Free jazz and its descendents have a say in this festival, even if in small doses (especially compared to the freedom-principled “Total Music Meeting,” which carries on simultaneously with the official jazz festival in Berlin, and boasted its 40th anniversary in November). The words free, jazz and Berlin add up to a cultural equation inevitably leading to the dignified and stentorian tenor madman Peter Brötzmann. One late night, he pumped out the boldest sounds in the beloved jazz club Quasimodo in this festival, in the “Wertmüller Project,” a group led by commanding Swiss-Berliner drummer Michael Wertmüller and including Japanese angst-meister Keiji Haino.
Also from German musical soil, an impressive Sunday afternoon concert showcased formidable Freiberg-based bassist Dieter Ilg, in a solo context, and a sensitive duo of veteran saxist Heinz Sauer and pianist Bob Degan.
Another musical front dear to Landgren’s heart, the cause of Swedish musicians, translated to some of this festival’s more memorable moments. A highlight of the festival came between the trombone acts on Saturday night, with the arrival of the great Swedish pianist Bobo Stenson’s trio, featuring longtime bassist Anders Jormin and the wondrous, wily young drummer Jon Fäit. Who else but Stenson would, and could, find poetically logical musical through lines from Scandinavian introspection to music of Ornette Coleman, his old comrade Don Cherry, Cuban singer Silvio Rodriguez and English Baroque composer Henry Purcell?
Another Swede, the intriguing and unabashedly eclectic Lina Nyberg, has long been respected in her home country but was making her Berlin debut. She was dressed to impress, sartorially and musically. Fortified by an artful band (also with the nimble drummer Fäit on board), Nyberg cooks up new flavors in the vein of jazz-inspired art pop, a fresh sound very much worth seeking out. Also off to the left of normal rock traditions is the Gothenburg, Sweden voice-and-drums duo Wildbirds & Peacebirds, primal and modern, by turns.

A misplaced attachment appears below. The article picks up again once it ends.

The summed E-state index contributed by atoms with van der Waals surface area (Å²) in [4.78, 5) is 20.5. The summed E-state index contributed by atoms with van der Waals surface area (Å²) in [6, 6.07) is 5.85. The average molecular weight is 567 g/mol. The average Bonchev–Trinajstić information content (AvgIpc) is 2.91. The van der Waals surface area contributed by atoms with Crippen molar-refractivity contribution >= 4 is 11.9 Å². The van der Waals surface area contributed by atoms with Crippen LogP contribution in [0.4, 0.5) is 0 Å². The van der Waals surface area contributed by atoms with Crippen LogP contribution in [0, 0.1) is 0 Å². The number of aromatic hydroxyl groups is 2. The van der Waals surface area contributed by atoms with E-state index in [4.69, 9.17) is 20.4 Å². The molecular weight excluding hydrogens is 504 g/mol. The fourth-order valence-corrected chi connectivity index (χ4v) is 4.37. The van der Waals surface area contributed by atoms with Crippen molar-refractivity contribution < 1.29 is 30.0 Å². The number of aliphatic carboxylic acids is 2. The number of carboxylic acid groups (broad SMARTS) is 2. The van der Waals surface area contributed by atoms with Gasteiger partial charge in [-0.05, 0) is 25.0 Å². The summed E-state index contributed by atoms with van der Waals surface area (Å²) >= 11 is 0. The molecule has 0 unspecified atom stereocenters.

As for cross-cultural treats, the high point had to be the steamy, exotic and lyrical band led by jazz accordion master Richard Galliano, featuring Cuban Gonzalo Rubalcaba, Czech bassist George Mraz and New Yorker drummer Clarence Penn. Late on Sunday night, after the main stage show closed up shop, bari sax master Ronnie Cuber and band hunkered down in Quasimodo and ended the program on a high low note.
The verdict on Landgren’s Berlin Fest? So far, so good, and mostly well balanced. On geopolitical terms, the mood in Berlin in the heady days after Obama won the election—like elsewhere in Europe and around the planet Earth—was decidedly tilted towards hope, and also more noticeably American-kindly. A hastily made banner reading “Jazz We Can” was hung beneath the official old festival banner, befitting the German taste for puns and whimsical phraseology. Oh, and to that list we can add Germany’s strong, undying taste for jazz, with and without funk attached.